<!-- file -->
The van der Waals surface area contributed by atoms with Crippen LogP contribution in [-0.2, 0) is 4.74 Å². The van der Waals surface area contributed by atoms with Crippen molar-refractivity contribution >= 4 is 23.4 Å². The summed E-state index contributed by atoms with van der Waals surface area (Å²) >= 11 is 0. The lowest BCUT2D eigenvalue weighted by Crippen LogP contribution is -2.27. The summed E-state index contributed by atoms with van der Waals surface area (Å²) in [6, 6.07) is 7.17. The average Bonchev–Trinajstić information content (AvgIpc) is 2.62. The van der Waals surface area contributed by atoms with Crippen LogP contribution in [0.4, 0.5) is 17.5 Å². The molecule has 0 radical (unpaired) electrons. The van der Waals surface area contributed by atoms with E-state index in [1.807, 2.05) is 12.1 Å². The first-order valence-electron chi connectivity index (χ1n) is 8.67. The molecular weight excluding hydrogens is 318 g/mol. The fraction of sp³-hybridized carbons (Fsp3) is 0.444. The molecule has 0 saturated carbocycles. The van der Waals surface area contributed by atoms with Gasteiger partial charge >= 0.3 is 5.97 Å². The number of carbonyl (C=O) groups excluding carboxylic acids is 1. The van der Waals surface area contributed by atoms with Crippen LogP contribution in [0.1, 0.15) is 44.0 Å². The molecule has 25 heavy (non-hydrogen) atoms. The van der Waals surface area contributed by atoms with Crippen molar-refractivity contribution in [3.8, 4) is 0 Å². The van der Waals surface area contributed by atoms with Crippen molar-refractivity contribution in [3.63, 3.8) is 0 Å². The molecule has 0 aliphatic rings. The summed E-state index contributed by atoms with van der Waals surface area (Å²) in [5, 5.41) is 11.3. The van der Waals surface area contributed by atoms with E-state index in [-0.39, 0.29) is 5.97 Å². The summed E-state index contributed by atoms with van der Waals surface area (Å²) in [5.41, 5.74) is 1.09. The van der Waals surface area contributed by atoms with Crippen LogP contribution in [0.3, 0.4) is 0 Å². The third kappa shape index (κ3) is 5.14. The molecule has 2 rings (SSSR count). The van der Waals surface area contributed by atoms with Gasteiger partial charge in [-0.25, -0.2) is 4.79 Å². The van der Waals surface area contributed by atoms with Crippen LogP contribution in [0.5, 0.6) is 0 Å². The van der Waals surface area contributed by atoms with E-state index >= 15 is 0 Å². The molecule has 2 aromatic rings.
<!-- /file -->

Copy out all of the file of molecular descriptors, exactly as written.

The van der Waals surface area contributed by atoms with Crippen LogP contribution in [-0.2, 0) is 4.74 Å². The van der Waals surface area contributed by atoms with Crippen molar-refractivity contribution >= 4 is 23.4 Å². The summed E-state index contributed by atoms with van der Waals surface area (Å²) >= 11 is 0. The lowest BCUT2D eigenvalue weighted by Crippen LogP contribution is -2.27. The summed E-state index contributed by atoms with van der Waals surface area (Å²) in [6, 6.07) is 7.17. The average Bonchev–Trinajstić information content (AvgIpc) is 2.62. The van der Waals surface area contributed by atoms with Crippen LogP contribution in [0.4, 0.5) is 17.5 Å². The molecule has 0 radical (unpaired) electrons. The van der Waals surface area contributed by atoms with E-state index in [1.807, 2.05) is 12.1 Å². The first-order valence-electron chi connectivity index (χ1n) is 8.67. The molecular weight excluding hydrogens is 318 g/mol. The fraction of sp³-hybridized carbons (Fsp3) is 0.444. The molecule has 0 saturated carbocycles. The van der Waals surface area contributed by atoms with Gasteiger partial charge >= 0.3 is 5.97 Å². The number of carbonyl (C=O) groups excluding carboxylic acids is 1. The van der Waals surface area contributed by atoms with Crippen LogP contribution in [0.1, 0.15) is 44.0 Å². The molecule has 25 heavy (non-hydrogen) atoms. The van der Waals surface area contributed by atoms with Crippen molar-refractivity contribution in [3.8, 4) is 0 Å². The van der Waals surface area contributed by atoms with Crippen molar-refractivity contribution in [3.63, 3.8) is 0 Å². The molecule has 0 aliphatic rings. The summed E-state index contributed by atoms with van der Waals surface area (Å²) in [5, 5.41) is 11.3. The van der Waals surface area contributed by atoms with E-state index in [-0.39, 0.29) is 5.97 Å². The summed E-state index contributed by atoms with van der Waals surface area (Å²) in [5.41, 5.74) is 1.09. The van der Waals surface area contributed by atoms with Crippen LogP contribution in [0.3, 0.4) is 0 Å². The third kappa shape index (κ3) is 5.14. The molecule has 2 rings (SSSR count). The van der Waals surface area contributed by atoms with Gasteiger partial charge in [-0.25, -0.2) is 4.79 Å². The van der Waals surface area contributed by atoms with Crippen LogP contribution in [0.5, 0.6) is 0 Å². The van der Waals surface area contributed by atoms with E-state index >= 15 is 0 Å². The molecule has 2 aromatic rings.